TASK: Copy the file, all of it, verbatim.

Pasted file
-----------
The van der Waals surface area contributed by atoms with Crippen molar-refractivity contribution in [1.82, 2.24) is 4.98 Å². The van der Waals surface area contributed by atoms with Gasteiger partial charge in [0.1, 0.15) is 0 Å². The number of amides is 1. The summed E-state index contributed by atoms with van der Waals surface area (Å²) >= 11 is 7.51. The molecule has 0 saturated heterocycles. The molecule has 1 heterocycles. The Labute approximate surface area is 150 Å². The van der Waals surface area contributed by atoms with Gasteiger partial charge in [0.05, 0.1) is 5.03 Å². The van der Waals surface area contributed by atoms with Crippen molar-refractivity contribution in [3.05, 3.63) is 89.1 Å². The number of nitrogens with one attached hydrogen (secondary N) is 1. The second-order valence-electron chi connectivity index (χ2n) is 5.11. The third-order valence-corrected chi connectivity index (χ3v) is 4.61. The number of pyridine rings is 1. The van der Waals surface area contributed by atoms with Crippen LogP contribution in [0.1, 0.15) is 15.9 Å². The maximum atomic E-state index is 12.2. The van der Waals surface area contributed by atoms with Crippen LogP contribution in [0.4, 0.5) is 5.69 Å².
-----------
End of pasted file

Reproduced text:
The van der Waals surface area contributed by atoms with Crippen molar-refractivity contribution in [1.82, 2.24) is 4.98 Å². The van der Waals surface area contributed by atoms with Gasteiger partial charge in [0.1, 0.15) is 0 Å². The number of amides is 1. The summed E-state index contributed by atoms with van der Waals surface area (Å²) >= 11 is 7.51. The molecule has 0 saturated heterocycles. The molecule has 1 heterocycles. The Labute approximate surface area is 150 Å². The van der Waals surface area contributed by atoms with Gasteiger partial charge in [0.05, 0.1) is 5.03 Å². The van der Waals surface area contributed by atoms with Crippen molar-refractivity contribution in [3.05, 3.63) is 89.1 Å². The number of nitrogens with one attached hydrogen (secondary N) is 1. The second-order valence-electron chi connectivity index (χ2n) is 5.11. The third-order valence-corrected chi connectivity index (χ3v) is 4.61. The number of pyridine rings is 1. The van der Waals surface area contributed by atoms with Crippen LogP contribution in [0.1, 0.15) is 15.9 Å². The maximum atomic E-state index is 12.2. The van der Waals surface area contributed by atoms with Crippen LogP contribution in [0.4, 0.5) is 5.69 Å².